ABC's Jim Avila's Interview With Andrew Thomas, District Attorney, Maricopa County

And at the end of the day, we felt that for this particular case, that was the right outcome. Now, this uh, in…in fairness, this is very different from the guy I was talkin' about, uh, and I can give you more specifics about him as an example of somebody I'd want to throw the book at. Somebody who's basically trafficking in child pornography, those guys should go to prison for a long time. I got no sympathy for them at all.

The…this young man wa…was different. I… now, was…was it appropriate for us to bring these original charges? Yes, I think it was. Was the ultimate outcome appropriate? I think it was, based on all the factors of the …of the case. Can reasonable people disagree about that because they, you know, they take a look at it and they think it was maybe too harsh or too light? I suppose.

But that's what prosecutors are paid to do. We have …We have to try to do justice in individual cases, that's what courts are paid to do.

ANDREW THOMAS: But the ultimate outcome was what it was. And the defendant accepts that, the state accepts that, and I'm content that the appropriate sanction was imposed to hold him accountable, teach him a lesson, teach him that this isn't fun and games. If you're goin' to start playing around on pornographic sites, and you come across child pornography then, you know, you better accept the consequences of that.

And whatever happened in his case, uh, w- …presumably we'll never know because, uh, we…we haven't been able to…to fully get to the bottom of that. But, uh, an important lesson was taught here. But justice was served in that the appropriate outcome wasn't to send this guy to prison for 50 years. Was to teach him a good, hard lesson so he doesn't do it again. And that's what happened.

JIM AVILA: The defense attorney didn't agree to a plea that said this boy committed child pornography…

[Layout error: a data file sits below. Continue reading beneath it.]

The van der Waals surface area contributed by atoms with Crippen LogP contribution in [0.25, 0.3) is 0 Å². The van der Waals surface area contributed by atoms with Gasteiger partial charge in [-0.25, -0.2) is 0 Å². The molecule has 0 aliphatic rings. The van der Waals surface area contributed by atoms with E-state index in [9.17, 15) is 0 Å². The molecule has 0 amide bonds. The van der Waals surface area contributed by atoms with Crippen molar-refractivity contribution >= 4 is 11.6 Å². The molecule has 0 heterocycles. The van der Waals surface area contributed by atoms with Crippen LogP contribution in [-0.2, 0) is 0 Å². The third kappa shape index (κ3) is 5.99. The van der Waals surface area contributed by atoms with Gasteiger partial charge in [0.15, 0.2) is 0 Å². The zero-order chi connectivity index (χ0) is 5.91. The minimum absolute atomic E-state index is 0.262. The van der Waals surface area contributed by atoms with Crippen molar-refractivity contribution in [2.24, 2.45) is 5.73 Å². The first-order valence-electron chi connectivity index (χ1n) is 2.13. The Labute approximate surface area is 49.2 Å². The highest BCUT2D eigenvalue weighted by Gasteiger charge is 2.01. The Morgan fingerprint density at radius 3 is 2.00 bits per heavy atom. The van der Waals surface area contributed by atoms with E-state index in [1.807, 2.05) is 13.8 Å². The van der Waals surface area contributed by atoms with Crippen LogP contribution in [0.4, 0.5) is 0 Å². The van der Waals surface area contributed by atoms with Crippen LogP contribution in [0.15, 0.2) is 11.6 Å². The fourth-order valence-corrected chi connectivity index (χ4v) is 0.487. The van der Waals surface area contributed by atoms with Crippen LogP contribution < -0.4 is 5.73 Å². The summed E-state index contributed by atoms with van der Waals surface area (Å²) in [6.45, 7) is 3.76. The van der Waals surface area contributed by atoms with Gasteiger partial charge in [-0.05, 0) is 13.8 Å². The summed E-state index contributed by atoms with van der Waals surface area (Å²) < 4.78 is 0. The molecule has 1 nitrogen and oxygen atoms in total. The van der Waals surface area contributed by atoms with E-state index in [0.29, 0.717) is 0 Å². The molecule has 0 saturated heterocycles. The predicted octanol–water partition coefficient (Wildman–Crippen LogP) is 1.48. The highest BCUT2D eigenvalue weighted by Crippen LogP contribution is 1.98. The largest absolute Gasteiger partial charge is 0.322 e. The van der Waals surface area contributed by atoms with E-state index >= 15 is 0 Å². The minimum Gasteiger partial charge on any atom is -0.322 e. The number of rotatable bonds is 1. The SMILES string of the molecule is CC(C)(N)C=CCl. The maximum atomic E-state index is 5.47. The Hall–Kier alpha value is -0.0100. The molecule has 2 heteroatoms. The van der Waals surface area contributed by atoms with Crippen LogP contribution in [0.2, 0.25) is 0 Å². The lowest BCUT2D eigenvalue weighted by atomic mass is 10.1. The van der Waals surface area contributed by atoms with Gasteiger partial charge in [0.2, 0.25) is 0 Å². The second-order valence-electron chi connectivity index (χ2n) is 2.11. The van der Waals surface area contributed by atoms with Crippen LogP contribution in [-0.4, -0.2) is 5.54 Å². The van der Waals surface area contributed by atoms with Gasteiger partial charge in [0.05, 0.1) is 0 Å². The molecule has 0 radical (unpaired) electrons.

ANDREW THOMAS: Uh-huh.

JIM AVILA: …in any way.

ANDREW THOMAS: Right.

JIM AVILA: Okay? He didn't do anything unethical. He…he did agree to a plea of a boy who took a Playboy magazine to school.

ANDREW THOMAS: Uh-huh.

JIM AVILA: Showed it to 16-year-olds.

ANDREW THOMAS: Right.

JIM AVILA: A charge which we've not able…been able to find has ever been leveled against anybody in this county ...

ANDREW THOMAS: Uh-huh.

JIM AVILA: …before.

ANDREW THOMAS: Yeah, I don't know. It may have…it may have been a while. It's…it's certainly not one that we bring commonly. But again, to explain, uh, how you reach that plea agreement, if you've decided that somebody is going to plead to, instead of a Class Two felony, it's a Class Five felony, or a Class Six undesignated felony, then to reach the plea agreement that can then be entered into court, I mean, not to be too technical about it, but you've got to find a Class Six felony that fits the factual description of what happened so that you can go into court and you can say, "On this date, this is what I did" and the judge can say…can examine the facts and accept a guilty plea.

So, while this would have been an unorthodox thing to a person to plead to, uh, that it's because of the common desire of prosecution and defense to reach a just outcome in looking for a Class Six undesignated felony that fit this…this fact pattern. And…and that's, uh, that's how we reach this point. And, uh, but for the record, you know, these kids really shouldn't be takin' (Chuckles) Playboys to school.

Uh, not that, uh, we have some big crackdown here on that but, uh…but the…the law is on the books, and…and maybe it's on the books if only to allow us, in cases like this, to properly dispose of the case.

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